By Myra P. Saefong, MarketWatch
MarketWatch photo illustration/iStockphoto
Oil prices dropped by more than half in March to suffer their largest quarterly percentage decline on record, and analysts warn that there’s no end in sight to the flood of crude supplies.
“If the first quarter was a bloodbath, the next quarter will be the Valley of Death,” said Michael Lynch, president of Strategic Energy & Economic Research.
‘If the first quarter was a bloodbath, the next quarter will be the Valley of Death.’
Michael Lynch, Strategic Energy & Economic Research
“The murmurs from Moscow, Washington and Riyadh don’t seem to be hopeful as of yet, and the COVID19 pandemic seems likely to kill over 25 [million barrels a day of oil] demand for at least a couple of weeks—meaning an unused amount of oil on the order of 300 million barrels,” he told MarketWatch. “It would take over three quarter of a million barrels a day inventory draw to remove that overhang from the market.”
Looking ahead, futures prices may “flatten out close to $20,” said Lynch. However, some barrels may sell at $10 or less “depending on quality (oil sands) and isolation (lack of storage and/or pipeline capacity.”
On Tuesday, May West Texas Intermediate crude /zigman2/quotes/209724760/delayed CLK20 -8.67% settled at $20.48 a barrel on the New York Mercantile Exchange. Front-month prices lost 54.2% for the month, according to Dow Jones Market Data. They posted a drop of 66.5% for the quarter.
On its expiration day, May Brent crude settled at $22.74 a barrel on ICE Futures Europe, losing 55% for the month and 65.6% for the quarter.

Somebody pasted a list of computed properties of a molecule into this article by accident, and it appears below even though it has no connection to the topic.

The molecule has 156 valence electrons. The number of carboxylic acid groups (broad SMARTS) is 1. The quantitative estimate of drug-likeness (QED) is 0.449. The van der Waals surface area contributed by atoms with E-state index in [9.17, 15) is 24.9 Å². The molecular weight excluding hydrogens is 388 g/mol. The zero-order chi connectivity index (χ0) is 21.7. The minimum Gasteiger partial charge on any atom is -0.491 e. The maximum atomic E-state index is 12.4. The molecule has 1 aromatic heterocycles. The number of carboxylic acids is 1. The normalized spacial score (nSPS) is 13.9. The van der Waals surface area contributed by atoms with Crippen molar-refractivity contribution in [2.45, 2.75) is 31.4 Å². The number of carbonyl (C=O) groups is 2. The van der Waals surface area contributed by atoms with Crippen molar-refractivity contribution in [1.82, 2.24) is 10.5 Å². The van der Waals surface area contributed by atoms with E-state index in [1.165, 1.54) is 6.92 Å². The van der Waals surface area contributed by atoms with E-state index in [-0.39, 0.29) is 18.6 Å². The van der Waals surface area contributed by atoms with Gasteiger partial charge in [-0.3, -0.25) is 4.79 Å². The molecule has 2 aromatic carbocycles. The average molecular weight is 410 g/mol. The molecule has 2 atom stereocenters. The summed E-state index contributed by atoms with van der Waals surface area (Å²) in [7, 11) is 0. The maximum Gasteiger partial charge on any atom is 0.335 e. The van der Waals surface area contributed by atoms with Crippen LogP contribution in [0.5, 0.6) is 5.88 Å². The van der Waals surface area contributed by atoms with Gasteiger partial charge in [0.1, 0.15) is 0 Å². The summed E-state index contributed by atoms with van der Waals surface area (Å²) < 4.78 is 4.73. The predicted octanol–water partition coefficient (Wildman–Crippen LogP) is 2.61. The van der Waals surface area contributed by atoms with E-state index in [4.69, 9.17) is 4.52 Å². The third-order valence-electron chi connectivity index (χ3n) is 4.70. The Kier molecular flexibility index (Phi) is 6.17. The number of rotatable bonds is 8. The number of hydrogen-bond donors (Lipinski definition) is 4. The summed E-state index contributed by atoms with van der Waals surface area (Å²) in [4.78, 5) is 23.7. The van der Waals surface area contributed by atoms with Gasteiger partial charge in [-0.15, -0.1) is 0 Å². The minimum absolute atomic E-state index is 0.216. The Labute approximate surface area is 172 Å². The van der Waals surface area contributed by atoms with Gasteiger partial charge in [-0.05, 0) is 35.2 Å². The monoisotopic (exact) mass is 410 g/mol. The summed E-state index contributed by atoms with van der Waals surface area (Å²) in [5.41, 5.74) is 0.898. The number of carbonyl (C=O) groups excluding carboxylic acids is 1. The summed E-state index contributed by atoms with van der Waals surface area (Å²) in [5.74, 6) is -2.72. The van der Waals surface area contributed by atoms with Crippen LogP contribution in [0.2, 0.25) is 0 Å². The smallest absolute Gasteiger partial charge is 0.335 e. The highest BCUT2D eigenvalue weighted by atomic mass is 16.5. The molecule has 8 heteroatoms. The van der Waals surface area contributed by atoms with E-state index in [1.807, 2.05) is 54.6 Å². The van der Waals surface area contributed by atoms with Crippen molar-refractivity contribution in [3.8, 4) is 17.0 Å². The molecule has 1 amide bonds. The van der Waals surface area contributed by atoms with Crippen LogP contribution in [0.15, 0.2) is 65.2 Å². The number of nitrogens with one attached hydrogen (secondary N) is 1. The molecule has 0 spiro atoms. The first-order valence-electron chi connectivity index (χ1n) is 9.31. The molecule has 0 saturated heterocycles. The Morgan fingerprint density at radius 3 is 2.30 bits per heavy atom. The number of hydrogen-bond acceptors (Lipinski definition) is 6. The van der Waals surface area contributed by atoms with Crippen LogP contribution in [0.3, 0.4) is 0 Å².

Both WTI and Brent saw their biggest quarterly percentage declines on record, based on data going back to the 1980s.
Prices for both benchmarks on Monday posted their lowest settlements since 2002.
“We’ve had a perfect storm on both the demand and supply side of the picture,” leading to the hefty declines for oil prices, said Matt Smith, director of commodity research at ClipperData.
“The coronavirus has absolutely crushed demand—sequentially from Asia to Europe and now the US,” he told MarketWatch. “And rather than seeing lower oil flows as refineries dial back across the globe, the crude market is about to be flooded by Saudi et al.,” he said.
He was referring to the supply increases from Saudi Arabia and Russia amid a price war that began when the producers in early March failed to reach an agreement to cut more production from global markets.
“Total global floating storage of crude and products has seen ripping higher over the last month—and is set to only grow given the contango see across the various commodities,” said Smith. In contango, prices for future delivery rise above the spot market, which can encourage traders to store oil.
There have been signs of hope in recent days, with President Donald Trump showing concern over the size of the drop in oil prices.
Trump spoke by phone with Russian President Vladimir Putin on Monday about the latest developments and efforts to combat the coronavirus, according to a statement from The White House. They both agreed on the importance of stability in the global energy markets and to work together through the G-20 to defeat the virus.
While Trump “appears to think oil prices have fallen too far, perhaps because he realizes the devastation to shale producers in Texas and North Dakota, [Saudi Arabia] may not be through with its effort to squeeze Russia and the shale patch,” said Marshall Steeves, energy markets analyst at IHS Markit.
For WTI, Steeves said he’s eyeing the 2001 low of $17.15 a barrel and below that, the 1998 low of $10.35.